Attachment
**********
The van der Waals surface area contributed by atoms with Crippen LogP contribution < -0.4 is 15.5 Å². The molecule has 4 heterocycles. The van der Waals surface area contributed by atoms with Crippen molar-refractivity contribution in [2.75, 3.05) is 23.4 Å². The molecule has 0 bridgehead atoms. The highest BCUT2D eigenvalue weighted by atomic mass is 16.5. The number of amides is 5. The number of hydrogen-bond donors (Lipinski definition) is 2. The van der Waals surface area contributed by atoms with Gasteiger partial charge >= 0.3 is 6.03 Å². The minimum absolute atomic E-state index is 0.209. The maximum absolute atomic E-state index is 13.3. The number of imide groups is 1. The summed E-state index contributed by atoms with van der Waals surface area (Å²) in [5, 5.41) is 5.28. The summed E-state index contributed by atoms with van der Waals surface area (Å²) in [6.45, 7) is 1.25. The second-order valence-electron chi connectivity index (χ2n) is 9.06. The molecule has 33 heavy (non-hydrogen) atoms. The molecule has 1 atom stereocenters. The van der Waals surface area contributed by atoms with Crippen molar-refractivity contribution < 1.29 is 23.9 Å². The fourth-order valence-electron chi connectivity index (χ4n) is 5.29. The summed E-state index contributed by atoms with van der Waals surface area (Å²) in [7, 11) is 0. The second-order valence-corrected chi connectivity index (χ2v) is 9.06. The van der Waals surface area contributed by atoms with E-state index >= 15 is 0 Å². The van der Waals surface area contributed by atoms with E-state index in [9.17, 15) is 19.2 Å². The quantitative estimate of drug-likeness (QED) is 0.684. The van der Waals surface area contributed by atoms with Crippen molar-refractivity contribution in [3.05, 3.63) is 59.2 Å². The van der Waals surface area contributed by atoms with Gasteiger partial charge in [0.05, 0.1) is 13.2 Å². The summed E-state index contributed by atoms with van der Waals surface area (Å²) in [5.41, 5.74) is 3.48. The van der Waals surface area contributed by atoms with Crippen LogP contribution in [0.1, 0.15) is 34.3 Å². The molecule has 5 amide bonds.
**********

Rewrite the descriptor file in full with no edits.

The van der Waals surface area contributed by atoms with Crippen LogP contribution < -0.4 is 15.5 Å². The molecule has 4 heterocycles. The van der Waals surface area contributed by atoms with Crippen molar-refractivity contribution in [2.75, 3.05) is 23.4 Å². The molecule has 0 bridgehead atoms. The highest BCUT2D eigenvalue weighted by atomic mass is 16.5. The number of amides is 5. The number of hydrogen-bond donors (Lipinski definition) is 2. The van der Waals surface area contributed by atoms with Gasteiger partial charge >= 0.3 is 6.03 Å². The minimum absolute atomic E-state index is 0.209. The maximum absolute atomic E-state index is 13.3. The number of imide groups is 1. The summed E-state index contributed by atoms with van der Waals surface area (Å²) in [5, 5.41) is 5.28. The summed E-state index contributed by atoms with van der Waals surface area (Å²) in [6.45, 7) is 1.25. The second-order valence-electron chi connectivity index (χ2n) is 9.06. The molecule has 33 heavy (non-hydrogen) atoms. The molecule has 1 atom stereocenters. The van der Waals surface area contributed by atoms with Crippen molar-refractivity contribution < 1.29 is 23.9 Å². The fourth-order valence-electron chi connectivity index (χ4n) is 5.29. The summed E-state index contributed by atoms with van der Waals surface area (Å²) in [7, 11) is 0. The second-order valence-corrected chi connectivity index (χ2v) is 9.06. The van der Waals surface area contributed by atoms with E-state index >= 15 is 0 Å². The van der Waals surface area contributed by atoms with E-state index in [9.17, 15) is 19.2 Å². The quantitative estimate of drug-likeness (QED) is 0.684. The van der Waals surface area contributed by atoms with Crippen molar-refractivity contribution in [3.05, 3.63) is 59.2 Å². The van der Waals surface area contributed by atoms with Gasteiger partial charge in [0.05, 0.1) is 13.2 Å². The summed E-state index contributed by atoms with van der Waals surface area (Å²) in [5.41, 5.74) is 3.48. The van der Waals surface area contributed by atoms with Crippen LogP contribution in [0.1, 0.15) is 34.3 Å². The molecule has 5 amide bonds.